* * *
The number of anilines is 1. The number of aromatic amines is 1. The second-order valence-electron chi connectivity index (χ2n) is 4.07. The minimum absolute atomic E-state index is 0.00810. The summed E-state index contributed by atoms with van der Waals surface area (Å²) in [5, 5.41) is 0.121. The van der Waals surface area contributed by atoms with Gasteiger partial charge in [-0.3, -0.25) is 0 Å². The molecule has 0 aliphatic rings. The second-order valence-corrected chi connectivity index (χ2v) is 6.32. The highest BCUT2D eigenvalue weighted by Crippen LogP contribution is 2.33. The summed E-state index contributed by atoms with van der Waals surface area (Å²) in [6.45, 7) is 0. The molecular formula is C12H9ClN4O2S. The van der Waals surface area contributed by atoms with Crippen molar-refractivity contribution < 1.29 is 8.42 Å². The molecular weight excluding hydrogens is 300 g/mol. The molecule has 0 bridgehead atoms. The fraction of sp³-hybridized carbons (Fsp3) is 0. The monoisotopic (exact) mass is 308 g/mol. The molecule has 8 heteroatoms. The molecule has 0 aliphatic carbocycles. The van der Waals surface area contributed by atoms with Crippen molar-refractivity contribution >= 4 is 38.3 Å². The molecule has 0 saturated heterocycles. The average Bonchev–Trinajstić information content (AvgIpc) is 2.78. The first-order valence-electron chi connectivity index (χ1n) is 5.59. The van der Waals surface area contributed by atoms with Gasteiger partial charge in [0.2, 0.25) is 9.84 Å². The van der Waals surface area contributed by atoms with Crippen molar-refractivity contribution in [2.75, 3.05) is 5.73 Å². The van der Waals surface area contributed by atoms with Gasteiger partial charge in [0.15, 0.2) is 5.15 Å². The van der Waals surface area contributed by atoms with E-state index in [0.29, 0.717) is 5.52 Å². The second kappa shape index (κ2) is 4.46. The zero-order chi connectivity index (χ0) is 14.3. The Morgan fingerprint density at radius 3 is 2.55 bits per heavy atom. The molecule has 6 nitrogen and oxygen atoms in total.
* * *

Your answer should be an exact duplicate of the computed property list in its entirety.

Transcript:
The number of anilines is 1. The number of aromatic amines is 1. The second-order valence-electron chi connectivity index (χ2n) is 4.07. The minimum absolute atomic E-state index is 0.00810. The summed E-state index contributed by atoms with van der Waals surface area (Å²) in [5, 5.41) is 0.121. The van der Waals surface area contributed by atoms with Gasteiger partial charge in [-0.3, -0.25) is 0 Å². The molecule has 0 aliphatic rings. The second-order valence-corrected chi connectivity index (χ2v) is 6.32. The highest BCUT2D eigenvalue weighted by Crippen LogP contribution is 2.33. The summed E-state index contributed by atoms with van der Waals surface area (Å²) in [6.45, 7) is 0. The molecular formula is C12H9ClN4O2S. The van der Waals surface area contributed by atoms with Crippen molar-refractivity contribution < 1.29 is 8.42 Å². The molecular weight excluding hydrogens is 300 g/mol. The molecule has 0 bridgehead atoms. The fraction of sp³-hybridized carbons (Fsp3) is 0. The monoisotopic (exact) mass is 308 g/mol. The molecule has 8 heteroatoms. The molecule has 0 aliphatic carbocycles. The van der Waals surface area contributed by atoms with Crippen molar-refractivity contribution >= 4 is 38.3 Å². The molecule has 0 saturated heterocycles. The average Bonchev–Trinajstić information content (AvgIpc) is 2.78. The first-order valence-electron chi connectivity index (χ1n) is 5.59. The van der Waals surface area contributed by atoms with Gasteiger partial charge in [0.2, 0.25) is 9.84 Å². The van der Waals surface area contributed by atoms with Crippen molar-refractivity contribution in [2.75, 3.05) is 5.73 Å². The van der Waals surface area contributed by atoms with Gasteiger partial charge in [0.15, 0.2) is 5.15 Å². The van der Waals surface area contributed by atoms with E-state index in [0.29, 0.717) is 5.52 Å². The second kappa shape index (κ2) is 4.46. The zero-order chi connectivity index (χ0) is 14.3. The Morgan fingerprint density at radius 3 is 2.55 bits per heavy atom. The molecule has 6 nitrogen and oxygen atoms in total.